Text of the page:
Bowles, Jane Auer
BOWLES, Jane Auer
Daughter of Sydney and Clair Stajer Auer; married PaulBowles, 1938
After attending public schools in Long Island, Jane Bowles was tutored by a French professor in Switzerland. In 1935 she finished Le Phaeton Hypocrite, a novel in French which was never published and which has disappeared. After 1938 she and her husband lived in Central America, Europe, Mexico, and New York City. From 1947 they spent most of their time in Tangier, Morocco.
Bowles finished her only novel, Two Serious Ladies in 1941, and from 1944 to 1953 was engaged in writing and revising her only full-length play, In the Summer House, ultimately produced in New York City in 1953 by the Playwrights' Company.
Most of the short stories which constitute the remainder of Bowles's works were written during the 1940s. According to Paul Bowles, Jane became hypercritical of her writing in the 1950s. In 1957 she suffered a cerebral hemorrhage which deprived her of her ability to read and write. Her health worsened slowly, and she died in 1973, in Malaga, Spain. All of Bowles' stories are about women and their attempts at independence; male characters are seldom important, even as blocking characters. When Bowles' women characters cannot find themselves, it is other women who are holding them back. The essential Bowles plot presents a woman who sees to break away from tradition and find new adventures in the outside world, and a second woman—sister, companion, lover—who tries to keep her at home within the old habits of dependence.
In Two Serious Ladies, (1943), Christina Goering tries to earn salvation by leaving her home and her female companion to challenge the hated outside world. There she takes up with a series of increasingly menacing male strangers, the last of whom abandons her. The second serious lady is Frieda Copperfield, who leaves her husband for a prostitute named Pacifica, who ultimately forces Frieda to share her with a young man. The promiscuity, bisexuality, and sadomasochism in this novel are seldom erotic, but tend instead to illustrate the hidden horror in human relationships, most of which consist of greedy individual truth-seekers bouncing their needs off each other.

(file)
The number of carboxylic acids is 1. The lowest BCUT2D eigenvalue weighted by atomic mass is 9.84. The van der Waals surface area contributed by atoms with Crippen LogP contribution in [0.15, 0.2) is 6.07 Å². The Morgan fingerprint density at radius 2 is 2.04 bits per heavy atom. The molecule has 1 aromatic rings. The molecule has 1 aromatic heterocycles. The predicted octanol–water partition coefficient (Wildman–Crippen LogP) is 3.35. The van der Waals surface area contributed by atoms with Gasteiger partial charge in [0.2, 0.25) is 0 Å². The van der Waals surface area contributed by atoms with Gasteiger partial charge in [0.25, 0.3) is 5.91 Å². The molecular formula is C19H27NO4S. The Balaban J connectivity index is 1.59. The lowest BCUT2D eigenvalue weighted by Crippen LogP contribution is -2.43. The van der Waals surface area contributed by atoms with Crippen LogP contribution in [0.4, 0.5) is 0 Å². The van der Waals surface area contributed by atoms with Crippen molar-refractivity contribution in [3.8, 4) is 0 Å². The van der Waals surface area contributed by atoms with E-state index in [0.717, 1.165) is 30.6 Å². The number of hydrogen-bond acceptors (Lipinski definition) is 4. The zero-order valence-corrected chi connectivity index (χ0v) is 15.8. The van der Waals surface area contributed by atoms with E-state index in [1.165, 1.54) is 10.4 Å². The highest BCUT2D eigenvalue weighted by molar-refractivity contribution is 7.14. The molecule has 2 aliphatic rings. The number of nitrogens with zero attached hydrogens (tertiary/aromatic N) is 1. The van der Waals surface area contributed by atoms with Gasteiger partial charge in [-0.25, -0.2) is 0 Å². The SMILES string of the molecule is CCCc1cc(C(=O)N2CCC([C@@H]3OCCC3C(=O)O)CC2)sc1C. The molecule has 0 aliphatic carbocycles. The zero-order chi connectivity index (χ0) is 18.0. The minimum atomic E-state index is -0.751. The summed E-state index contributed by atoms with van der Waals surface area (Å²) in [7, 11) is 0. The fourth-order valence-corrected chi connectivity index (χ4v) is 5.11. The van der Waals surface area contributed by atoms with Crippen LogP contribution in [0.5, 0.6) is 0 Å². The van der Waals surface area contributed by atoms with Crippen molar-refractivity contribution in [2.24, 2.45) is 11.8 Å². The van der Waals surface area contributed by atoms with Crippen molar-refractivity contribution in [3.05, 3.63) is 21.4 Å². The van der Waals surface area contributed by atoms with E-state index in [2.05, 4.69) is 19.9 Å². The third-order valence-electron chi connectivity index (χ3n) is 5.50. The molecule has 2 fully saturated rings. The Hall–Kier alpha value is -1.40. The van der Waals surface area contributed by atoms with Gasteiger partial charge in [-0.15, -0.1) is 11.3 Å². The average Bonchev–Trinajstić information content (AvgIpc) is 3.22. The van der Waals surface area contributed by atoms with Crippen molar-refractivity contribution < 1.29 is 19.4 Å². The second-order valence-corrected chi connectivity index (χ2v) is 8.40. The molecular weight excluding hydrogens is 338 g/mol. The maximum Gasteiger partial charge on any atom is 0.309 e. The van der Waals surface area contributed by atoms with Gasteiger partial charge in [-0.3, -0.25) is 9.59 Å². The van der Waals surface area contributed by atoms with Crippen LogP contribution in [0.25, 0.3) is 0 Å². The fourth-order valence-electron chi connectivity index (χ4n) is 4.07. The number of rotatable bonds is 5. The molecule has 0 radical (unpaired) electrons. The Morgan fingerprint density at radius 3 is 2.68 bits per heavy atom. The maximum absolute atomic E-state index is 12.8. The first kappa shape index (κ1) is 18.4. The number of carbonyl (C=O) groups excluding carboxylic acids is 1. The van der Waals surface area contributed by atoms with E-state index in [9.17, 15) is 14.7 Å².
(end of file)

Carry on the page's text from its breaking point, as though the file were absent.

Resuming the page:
The menace inherent in human interdependence is also the subject of Bowles' play, which concerns two mother/daughter pairs. Vivian Constable rejects her mother and attaches herself to Mrs. Cuevas, whose jealous daughter Molly murders Vivian. Mrs. Cuevas abandons Molly to get married, and when Mrs. Cuevas later returns to reestablish the old dependency, Molly chooses to go off with her own husband. Mrs. Cuevas threatens to tell Mrs. Constable about the murder, but it becomes clear that Mrs. Constable doesn't really care.